A second line of enquiry could be to ask if female scientists and engineers, having reached a position of authority, carried out specific policies. However, this question of a typically female government of science and technology is a tricky one: the matter was already brought up in the historiography with regard to the production of knowledge, and has shown its limits. That said, the example of chemist Ida Maclean—who after having been made assistant lecturer at Manchester University’s Department of Chemistry in 1906, became in 1920 the first woman to be admitted to the London Chemical Society, where she pursued her long-standing commitment to women at university—invites us to focus upon at least two phenomena. The first relates to measures taken within scientific and technical institutions to improve the situation of women. The second concerns problems privileged by women having attained positions of responsibility: the aim is to see if they dealt with matters that men had neglected or ignored, and what measures they took to resolve or at least address these problems.
A third line of enquiry aims to analyse how different protagonists resorted to science and technology to reduce gender inequality in society. The historiography has underlined the extent to which knowledge—particularly but not exclusively in the field of biology—reproduced gender-based prejudice and naturalised inequalities between men and women. Always with the goal of probing the neutrality of science, the question here, however, relates rather to the way in which knowledge sometimes contradicted gender-based stereotypes and norms, in order to understand how knowledge was used to carry out policies seeking to improve women’s statutory recognition and/or pay. The most famous example is without doubt that of the United States where, thanks to the positive discrimination introduced in 1967 for female students and teachers, universities became centres of action and thought for the feminist movements. But the State has not been the only actor to support women in society: foundations and large companies also have and continue to do so. By studying these initiatives, the goal is also to shed light upon connections between scientific knowledge, statutory recognition and economic redistribution. When these initiatives coexisted with emancipatory measures aimed at other social groups, the ways in which they may have intersected will need to be analysed.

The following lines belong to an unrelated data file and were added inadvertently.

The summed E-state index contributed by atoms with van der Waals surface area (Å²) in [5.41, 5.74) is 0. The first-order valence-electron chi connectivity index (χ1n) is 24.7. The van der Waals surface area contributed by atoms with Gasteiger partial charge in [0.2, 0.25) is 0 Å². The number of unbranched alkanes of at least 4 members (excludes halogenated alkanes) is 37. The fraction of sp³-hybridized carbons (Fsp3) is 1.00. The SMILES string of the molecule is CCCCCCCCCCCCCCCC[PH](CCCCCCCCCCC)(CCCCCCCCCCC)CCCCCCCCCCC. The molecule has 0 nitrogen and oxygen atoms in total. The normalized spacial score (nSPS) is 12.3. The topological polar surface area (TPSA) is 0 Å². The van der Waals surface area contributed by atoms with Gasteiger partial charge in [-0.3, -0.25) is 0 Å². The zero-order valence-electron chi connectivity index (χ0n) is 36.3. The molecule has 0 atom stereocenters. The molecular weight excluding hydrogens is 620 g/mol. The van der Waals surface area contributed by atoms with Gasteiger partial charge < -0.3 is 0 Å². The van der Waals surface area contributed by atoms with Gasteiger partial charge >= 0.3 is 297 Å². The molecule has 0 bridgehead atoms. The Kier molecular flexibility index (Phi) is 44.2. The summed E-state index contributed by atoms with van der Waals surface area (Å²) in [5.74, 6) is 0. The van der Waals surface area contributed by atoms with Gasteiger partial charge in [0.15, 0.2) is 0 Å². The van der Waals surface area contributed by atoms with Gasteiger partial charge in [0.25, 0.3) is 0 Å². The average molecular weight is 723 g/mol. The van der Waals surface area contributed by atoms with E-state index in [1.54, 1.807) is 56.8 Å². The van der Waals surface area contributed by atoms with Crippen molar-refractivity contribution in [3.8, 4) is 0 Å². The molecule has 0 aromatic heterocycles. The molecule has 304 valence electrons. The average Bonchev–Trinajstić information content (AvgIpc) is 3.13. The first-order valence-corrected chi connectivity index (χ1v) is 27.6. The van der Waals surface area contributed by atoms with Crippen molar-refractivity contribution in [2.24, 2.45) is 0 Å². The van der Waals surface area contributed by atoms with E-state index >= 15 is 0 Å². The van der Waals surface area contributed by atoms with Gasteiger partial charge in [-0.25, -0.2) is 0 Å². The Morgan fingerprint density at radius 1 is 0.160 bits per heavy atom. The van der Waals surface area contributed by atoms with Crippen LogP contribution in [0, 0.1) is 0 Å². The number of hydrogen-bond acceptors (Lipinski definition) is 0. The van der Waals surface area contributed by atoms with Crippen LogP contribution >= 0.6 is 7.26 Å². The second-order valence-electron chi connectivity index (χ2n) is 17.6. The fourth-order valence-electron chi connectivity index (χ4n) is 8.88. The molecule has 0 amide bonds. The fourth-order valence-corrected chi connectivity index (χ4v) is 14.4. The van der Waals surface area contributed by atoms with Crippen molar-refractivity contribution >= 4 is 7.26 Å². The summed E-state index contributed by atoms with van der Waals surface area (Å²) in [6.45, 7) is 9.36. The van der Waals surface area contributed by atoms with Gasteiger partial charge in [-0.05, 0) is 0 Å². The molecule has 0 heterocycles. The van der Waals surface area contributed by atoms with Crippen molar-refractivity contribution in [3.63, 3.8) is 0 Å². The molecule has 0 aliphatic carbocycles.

A last line of enquiry concerns the ways in which the success of women in science and technology is narrated. The goal is to study not only how commentators describe and explain such success, but also how female scientists and engineers having attained senior positions did so themselves. For it appears that the narration by men and women of these paths to success often resorts to clearly sexual motifs, and these narratives influence gender-based prejudices and stereotypes by consolidating or on the contrary undermining them. Portraits of the mathematician Sofia Kovalevskaya, for example, have sometimes emphasized her analytical abilities or underlined how lacking she was in feminine qualities. The study of such narratives could therefore help us to understand the weight of representations that bears down upon women’s career choices.
This conference is being held in memory of Larissa Zakharova (1977-2019), a specialist of the Soviet Union who devoted much of her work to the history of technology (see more here). Her last work, to be published by the ‘Éditions de l’EHESS’, is entitled De Moscou aux confins les plus profonds. Communications, pouvoir et société en Union soviétique (‘From Moscow to the Remotest Corners: Communication, Power and Society in the Soviet Union’).
The conference will be held in early June 2020 in Moscow. Its aims include publishing a book, and participants are therefore invited to submit unpublished work. Papers must be sent at least two weeks before the seminar, and articles for submission by the 1st of November 2020.
Proposals (max. 3,000 characters) must be sent before the 1st of December 2019 to firstname.lastname@example.org.
Alain Blum (CERCEC / EHESS / INED)
Patrice Bret (CAK / CNRS)
Valérie Burgos Blondelle (Comité pour l’histoire du CNRS)
Françoise Daucé (CERCEC / EHESS / IUF)
Grégory Dufaud (Sciences Po Lyon / CEFR de Moscou / LARHRA)
Liliane Hilaire-Pérez (Université Paris-Diderot / EHESS / IUF)
Isabelle Lémonon Waxin (CAK / Cermes3)
Call for papers
Deadline: December 1, 2019
Posted: September 13, 2019